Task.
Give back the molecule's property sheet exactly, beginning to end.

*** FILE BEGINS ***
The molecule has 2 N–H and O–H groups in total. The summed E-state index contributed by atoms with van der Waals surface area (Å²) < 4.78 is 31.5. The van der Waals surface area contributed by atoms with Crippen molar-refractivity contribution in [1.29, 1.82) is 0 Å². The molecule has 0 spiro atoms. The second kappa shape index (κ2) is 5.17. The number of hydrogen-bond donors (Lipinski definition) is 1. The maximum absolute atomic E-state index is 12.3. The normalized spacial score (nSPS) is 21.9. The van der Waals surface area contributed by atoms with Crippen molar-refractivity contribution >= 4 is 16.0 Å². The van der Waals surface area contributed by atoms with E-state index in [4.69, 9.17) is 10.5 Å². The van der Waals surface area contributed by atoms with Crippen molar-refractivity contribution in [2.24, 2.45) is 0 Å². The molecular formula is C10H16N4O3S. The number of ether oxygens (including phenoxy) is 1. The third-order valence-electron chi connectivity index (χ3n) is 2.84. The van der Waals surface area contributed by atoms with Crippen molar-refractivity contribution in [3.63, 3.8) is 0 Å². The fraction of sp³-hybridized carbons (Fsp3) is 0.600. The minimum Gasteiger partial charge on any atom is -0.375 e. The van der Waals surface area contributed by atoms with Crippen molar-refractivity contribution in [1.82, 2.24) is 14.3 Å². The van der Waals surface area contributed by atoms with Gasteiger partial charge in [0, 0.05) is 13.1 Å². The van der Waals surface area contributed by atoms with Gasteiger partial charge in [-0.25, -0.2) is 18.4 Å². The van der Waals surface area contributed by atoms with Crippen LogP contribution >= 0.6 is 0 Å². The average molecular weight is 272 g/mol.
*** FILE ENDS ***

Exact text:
The molecule has 2 N–H and O–H groups in total. The summed E-state index contributed by atoms with van der Waals surface area (Å²) < 4.78 is 31.5. The van der Waals surface area contributed by atoms with Crippen molar-refractivity contribution in [1.29, 1.82) is 0 Å². The molecule has 0 spiro atoms. The second kappa shape index (κ2) is 5.17. The number of hydrogen-bond donors (Lipinski definition) is 1. The maximum absolute atomic E-state index is 12.3. The normalized spacial score (nSPS) is 21.9. The van der Waals surface area contributed by atoms with Crippen molar-refractivity contribution >= 4 is 16.0 Å². The van der Waals surface area contributed by atoms with E-state index in [4.69, 9.17) is 10.5 Å². The van der Waals surface area contributed by atoms with Crippen molar-refractivity contribution in [2.24, 2.45) is 0 Å². The molecular formula is C10H16N4O3S. The number of ether oxygens (including phenoxy) is 1. The third-order valence-electron chi connectivity index (χ3n) is 2.84. The van der Waals surface area contributed by atoms with Crippen molar-refractivity contribution in [3.63, 3.8) is 0 Å². The fraction of sp³-hybridized carbons (Fsp3) is 0.600. The minimum Gasteiger partial charge on any atom is -0.375 e. The van der Waals surface area contributed by atoms with Crippen molar-refractivity contribution in [1.82, 2.24) is 14.3 Å². The van der Waals surface area contributed by atoms with Gasteiger partial charge in [0, 0.05) is 13.1 Å². The van der Waals surface area contributed by atoms with Gasteiger partial charge in [-0.25, -0.2) is 18.4 Å². The van der Waals surface area contributed by atoms with Crippen LogP contribution >= 0.6 is 0 Å². The average molecular weight is 272 g/mol.